Third-generation sequencing technologies benefit transcriptome analysis by generating longer sequencing reads. However, not all single-molecule long reads represent full transcripts due to incomplete cDNA synthesis and the sequencing length limit of the platform. This drives a need for long read transcript assembly. We quantify the benefit that can be achieved by using a transcript assembler on long reads. Adding long-read-specific algorithms, we evolved Scallop to make Scallop-LR, a long-read transcript assembler, to handle the computational challenges arising from long read lengths and high error rates. Analyzing 26 SRA PacBio datasets using Scallop-LR, Iso-Seq Analysis, and StringTie, we quantified the amount by which assembly improved Iso-Seq results. Through combined evaluation methods, we found that Scallop-LR identifies 2100-4000 more (for 18 human datasets) or 1100-2200 more (for eight mouse datasets) known transcripts than Iso-Seq Analysis, which does not do assembly. Further, Scallop-LR finds 2.4-4.4 times more potentially novel isoforms than Iso-Seq Analysis for the human and mouse datasets. StringTie also identifies more transcripts than Iso-Seq Analysis. Adding long-read-specific optimizations in Scallop-LR increases the numbers of predicted known transcripts and potentially novel isoforms for the human transcriptome compared to several recent short-read assemblers (e.g. StringTie). Our findings indicate that transcript assembly by Scallop-LR can reveal a more complete human transcriptome.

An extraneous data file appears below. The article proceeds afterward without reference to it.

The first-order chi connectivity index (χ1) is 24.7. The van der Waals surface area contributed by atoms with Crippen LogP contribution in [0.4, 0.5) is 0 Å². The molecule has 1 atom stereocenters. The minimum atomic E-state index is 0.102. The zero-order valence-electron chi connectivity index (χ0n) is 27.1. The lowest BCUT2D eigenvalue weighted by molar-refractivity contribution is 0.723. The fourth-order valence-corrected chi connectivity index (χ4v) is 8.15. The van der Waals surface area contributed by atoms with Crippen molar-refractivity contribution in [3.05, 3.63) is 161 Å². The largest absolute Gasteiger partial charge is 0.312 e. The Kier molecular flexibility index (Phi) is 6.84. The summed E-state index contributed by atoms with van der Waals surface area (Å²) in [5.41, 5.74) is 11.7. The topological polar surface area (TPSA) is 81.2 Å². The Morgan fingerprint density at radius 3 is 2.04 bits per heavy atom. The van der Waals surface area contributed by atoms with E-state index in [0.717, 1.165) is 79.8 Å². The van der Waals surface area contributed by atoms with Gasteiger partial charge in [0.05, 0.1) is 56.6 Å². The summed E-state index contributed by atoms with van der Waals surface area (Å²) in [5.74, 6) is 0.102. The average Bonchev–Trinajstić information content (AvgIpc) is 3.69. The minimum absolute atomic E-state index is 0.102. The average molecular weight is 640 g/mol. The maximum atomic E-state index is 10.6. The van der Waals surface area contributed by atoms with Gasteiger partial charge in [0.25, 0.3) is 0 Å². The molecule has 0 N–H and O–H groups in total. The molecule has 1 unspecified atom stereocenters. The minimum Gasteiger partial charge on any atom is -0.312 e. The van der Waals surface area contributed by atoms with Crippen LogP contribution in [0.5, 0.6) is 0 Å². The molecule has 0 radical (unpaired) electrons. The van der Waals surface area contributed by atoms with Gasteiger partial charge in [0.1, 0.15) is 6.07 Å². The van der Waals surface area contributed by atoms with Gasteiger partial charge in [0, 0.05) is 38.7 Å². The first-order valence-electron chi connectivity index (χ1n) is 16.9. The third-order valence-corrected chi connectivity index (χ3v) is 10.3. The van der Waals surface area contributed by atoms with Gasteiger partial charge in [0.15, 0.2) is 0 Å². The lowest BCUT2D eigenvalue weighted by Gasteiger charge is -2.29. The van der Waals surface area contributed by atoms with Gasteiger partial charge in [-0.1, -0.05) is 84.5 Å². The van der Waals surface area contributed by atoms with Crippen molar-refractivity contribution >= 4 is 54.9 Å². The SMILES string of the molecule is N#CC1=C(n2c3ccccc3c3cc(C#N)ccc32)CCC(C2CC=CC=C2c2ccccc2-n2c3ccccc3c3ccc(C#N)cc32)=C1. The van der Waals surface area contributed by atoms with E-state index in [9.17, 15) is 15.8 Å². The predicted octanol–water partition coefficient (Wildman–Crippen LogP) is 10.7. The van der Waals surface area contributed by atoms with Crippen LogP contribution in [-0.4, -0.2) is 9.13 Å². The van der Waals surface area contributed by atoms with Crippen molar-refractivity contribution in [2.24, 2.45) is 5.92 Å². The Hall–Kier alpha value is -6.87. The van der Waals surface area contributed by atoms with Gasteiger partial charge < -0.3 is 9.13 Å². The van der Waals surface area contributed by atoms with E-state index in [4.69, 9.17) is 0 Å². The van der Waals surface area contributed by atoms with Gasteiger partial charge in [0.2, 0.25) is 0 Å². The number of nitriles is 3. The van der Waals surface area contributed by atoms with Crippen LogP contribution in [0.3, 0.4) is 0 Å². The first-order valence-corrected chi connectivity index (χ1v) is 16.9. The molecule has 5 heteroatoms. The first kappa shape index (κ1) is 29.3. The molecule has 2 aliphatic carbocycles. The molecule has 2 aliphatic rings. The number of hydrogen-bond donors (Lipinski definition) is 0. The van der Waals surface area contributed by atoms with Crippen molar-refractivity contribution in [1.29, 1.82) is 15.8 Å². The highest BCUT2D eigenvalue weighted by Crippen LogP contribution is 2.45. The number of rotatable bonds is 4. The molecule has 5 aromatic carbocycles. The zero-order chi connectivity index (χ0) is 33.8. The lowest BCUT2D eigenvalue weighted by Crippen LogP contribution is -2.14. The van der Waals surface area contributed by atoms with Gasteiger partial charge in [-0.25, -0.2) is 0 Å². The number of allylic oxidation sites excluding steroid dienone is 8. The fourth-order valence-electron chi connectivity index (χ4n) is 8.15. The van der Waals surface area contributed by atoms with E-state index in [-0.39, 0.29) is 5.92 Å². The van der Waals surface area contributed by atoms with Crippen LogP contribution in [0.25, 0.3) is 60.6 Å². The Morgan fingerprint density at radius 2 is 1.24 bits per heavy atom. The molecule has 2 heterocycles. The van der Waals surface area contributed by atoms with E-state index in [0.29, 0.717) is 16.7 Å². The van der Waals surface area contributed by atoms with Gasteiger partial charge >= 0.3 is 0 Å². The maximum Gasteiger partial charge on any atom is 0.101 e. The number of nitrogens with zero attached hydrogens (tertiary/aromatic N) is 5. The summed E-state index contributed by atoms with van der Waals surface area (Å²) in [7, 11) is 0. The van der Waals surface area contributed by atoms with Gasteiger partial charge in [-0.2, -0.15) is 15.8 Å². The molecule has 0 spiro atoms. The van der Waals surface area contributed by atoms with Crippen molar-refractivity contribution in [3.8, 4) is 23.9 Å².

- Downloaded 494 times
- Download rankings, all-time:
- Site-wide: 33,131 out of 92,757
- In bioinformatics: 4,236 out of 8,680
- Year to date:
- Site-wide: 44,077 out of 92,757
- Since beginning of last month:
- Site-wide: 32,368 out of 92,757
Downloads over time
Distribution of downloads per paper, site-wide
- 18 Dec 2019: We're pleased to announce PanLingua, a new tool that enables you to search for machine-translated bioRxiv preprints using more than 100 different languages.
- 21 May 2019: PLOS Biology has published a community page about Rxivist.org and its design.
- 10 May 2019: The paper analyzing the Rxivist dataset has been published at eLife.
- 1 Mar 2019: We now have summary statistics about bioRxiv downloads and submissions.
- 8 Feb 2019: Data from Altmetric is now available on the Rxivist details page for every preprint. Look for the "donut" under the download metrics.
- 30 Jan 2019: preLights has featured the Rxivist preprint and written about our findings.
- 22 Jan 2019: Nature just published an article about Rxivist and our data.
- 13 Jan 2019: The Rxivist preprint is live!